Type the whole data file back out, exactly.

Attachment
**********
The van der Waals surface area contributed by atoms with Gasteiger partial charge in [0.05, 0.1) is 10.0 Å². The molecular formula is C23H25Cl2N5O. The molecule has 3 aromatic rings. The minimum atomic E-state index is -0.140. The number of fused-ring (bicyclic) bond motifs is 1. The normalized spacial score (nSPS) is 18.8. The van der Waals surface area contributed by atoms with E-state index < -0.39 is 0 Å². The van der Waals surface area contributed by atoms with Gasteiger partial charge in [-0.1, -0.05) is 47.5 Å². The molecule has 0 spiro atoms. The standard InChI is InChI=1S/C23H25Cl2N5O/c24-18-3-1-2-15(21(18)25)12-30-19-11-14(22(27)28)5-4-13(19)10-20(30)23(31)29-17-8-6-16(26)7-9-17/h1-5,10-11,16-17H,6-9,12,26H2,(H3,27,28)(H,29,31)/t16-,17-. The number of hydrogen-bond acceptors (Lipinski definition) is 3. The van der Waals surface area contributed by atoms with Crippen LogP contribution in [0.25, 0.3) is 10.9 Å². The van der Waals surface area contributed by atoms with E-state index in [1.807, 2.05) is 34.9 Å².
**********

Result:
The van der Waals surface area contributed by atoms with Gasteiger partial charge in [0.05, 0.1) is 10.0 Å². The molecular formula is C23H25Cl2N5O. The molecule has 3 aromatic rings. The minimum atomic E-state index is -0.140. The number of fused-ring (bicyclic) bond motifs is 1. The normalized spacial score (nSPS) is 18.8. The van der Waals surface area contributed by atoms with E-state index < -0.39 is 0 Å². The van der Waals surface area contributed by atoms with Gasteiger partial charge in [-0.1, -0.05) is 47.5 Å². The molecule has 0 spiro atoms. The standard InChI is InChI=1S/C23H25Cl2N5O/c24-18-3-1-2-15(21(18)25)12-30-19-11-14(22(27)28)5-4-13(19)10-20(30)23(31)29-17-8-6-16(26)7-9-17/h1-5,10-11,16-17H,6-9,12,26H2,(H3,27,28)(H,29,31)/t16-,17-. The number of hydrogen-bond acceptors (Lipinski definition) is 3. The van der Waals surface area contributed by atoms with Crippen LogP contribution in [0.25, 0.3) is 10.9 Å². The van der Waals surface area contributed by atoms with E-state index in [1.807, 2.05) is 34.9 Å².